I see rigorous research methods as fundamental to sociological inquiry, and I am especially interested in using innovative and mixed methods which do not only seek to generalise but which also instead render the specific in telling ways. I have applied sequencing methods, social network analysis, and multiple correspondence analysis in my work. My work (with Fiona Devine) for the BBC on their Great British Class Survey has produced the largest ever survey of class ever conducted in the UK, with 161,000 responses to their web survey. My paper with Roger Burrows proclaiming ‘The coming crisis of empirical sociology’ in 2007 earned me a degree of notoriety because of its claim that sociology could no longer rely on its tried and trusted repertoire of sample surveys and qualitative interviews in an increasingly digitalised world – but in fact I am also an inveterate user of such methods. My book Identities and Social Change: the politics of method champions a new interest in the historical analysis of social science archived data and has attracted considerable interest from historians as well as sociologists.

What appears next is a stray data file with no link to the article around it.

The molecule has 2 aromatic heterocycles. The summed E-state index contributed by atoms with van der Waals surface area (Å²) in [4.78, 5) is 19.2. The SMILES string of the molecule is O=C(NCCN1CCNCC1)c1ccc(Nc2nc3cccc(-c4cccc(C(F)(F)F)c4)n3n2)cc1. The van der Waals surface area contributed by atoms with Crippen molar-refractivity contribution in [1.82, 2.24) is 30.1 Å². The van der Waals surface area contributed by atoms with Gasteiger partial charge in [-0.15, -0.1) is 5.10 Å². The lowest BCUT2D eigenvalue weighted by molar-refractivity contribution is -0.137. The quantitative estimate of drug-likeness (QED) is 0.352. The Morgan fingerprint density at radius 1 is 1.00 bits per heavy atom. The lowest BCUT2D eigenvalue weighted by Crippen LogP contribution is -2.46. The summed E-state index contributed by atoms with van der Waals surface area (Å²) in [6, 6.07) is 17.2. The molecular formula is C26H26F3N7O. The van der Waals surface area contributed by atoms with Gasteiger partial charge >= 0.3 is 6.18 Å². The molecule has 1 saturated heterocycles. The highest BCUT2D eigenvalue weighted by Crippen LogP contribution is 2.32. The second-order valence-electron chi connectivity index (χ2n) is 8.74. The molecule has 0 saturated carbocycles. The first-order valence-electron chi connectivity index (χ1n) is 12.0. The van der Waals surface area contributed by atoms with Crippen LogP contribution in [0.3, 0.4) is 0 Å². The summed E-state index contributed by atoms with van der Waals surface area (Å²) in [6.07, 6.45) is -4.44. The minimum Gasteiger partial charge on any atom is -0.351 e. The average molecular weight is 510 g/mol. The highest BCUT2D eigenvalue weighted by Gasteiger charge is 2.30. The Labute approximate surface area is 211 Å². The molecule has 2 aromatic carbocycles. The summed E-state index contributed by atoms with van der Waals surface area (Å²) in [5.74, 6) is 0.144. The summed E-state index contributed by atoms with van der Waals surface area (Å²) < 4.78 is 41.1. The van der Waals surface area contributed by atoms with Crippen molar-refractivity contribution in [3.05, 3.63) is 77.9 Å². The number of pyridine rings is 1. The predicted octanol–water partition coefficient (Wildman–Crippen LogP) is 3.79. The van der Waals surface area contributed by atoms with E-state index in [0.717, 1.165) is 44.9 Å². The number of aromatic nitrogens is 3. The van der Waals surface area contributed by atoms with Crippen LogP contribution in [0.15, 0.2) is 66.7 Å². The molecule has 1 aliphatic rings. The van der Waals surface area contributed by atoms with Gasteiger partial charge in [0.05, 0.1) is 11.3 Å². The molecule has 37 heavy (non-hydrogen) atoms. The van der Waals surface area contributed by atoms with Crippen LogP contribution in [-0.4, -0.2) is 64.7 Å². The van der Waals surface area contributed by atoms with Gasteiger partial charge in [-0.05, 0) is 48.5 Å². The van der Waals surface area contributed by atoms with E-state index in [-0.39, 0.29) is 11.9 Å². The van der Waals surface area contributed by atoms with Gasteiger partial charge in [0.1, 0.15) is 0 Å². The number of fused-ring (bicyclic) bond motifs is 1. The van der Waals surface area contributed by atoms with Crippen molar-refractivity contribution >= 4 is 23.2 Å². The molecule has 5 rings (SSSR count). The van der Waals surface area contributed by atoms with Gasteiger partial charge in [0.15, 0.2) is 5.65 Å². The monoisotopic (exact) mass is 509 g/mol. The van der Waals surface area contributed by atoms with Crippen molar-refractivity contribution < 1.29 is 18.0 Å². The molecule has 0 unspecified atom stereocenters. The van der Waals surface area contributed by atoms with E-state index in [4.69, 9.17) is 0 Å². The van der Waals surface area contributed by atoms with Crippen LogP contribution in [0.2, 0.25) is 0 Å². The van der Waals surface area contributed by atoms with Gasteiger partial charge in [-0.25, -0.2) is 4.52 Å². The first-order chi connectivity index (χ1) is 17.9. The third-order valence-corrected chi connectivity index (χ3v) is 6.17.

Although most of my empirical research has been based in the UK (and more particularly, in the north of England), I have increasingly sought to place this in broader comparative perspective. I have benefitted from insights gained from global scholars – and I wish to extend these in my work at the LSE. I have published with colleagues originating from Belgium, Brazil, Canada, China, Denmark, France, Germany, Indonesia, Japan, Ireland, the Netherlands, Spain, Switzerland and the United States, and supervised PhD students from Chile, China, France, Germany, Iran, Hong Kong, Portugal, Taiwan and Turkey, as well as the UK. I have been senior Fulbright Scholar (at Chapel Hill) and visiting Professor at Sciences-Po in France, and at Bergen in Norway. My research has been funded by the Economic and Social Research Council; the Engineering and Physical Sciences Research Council; the European Union; the Equality and Human Rights Commission; and the Leverhulme Trust. I have been editor of The Sociological Review (2001-2007), was elected an Academician of the Social Sciences in 2003 and Fellow of the British Academy in 2007.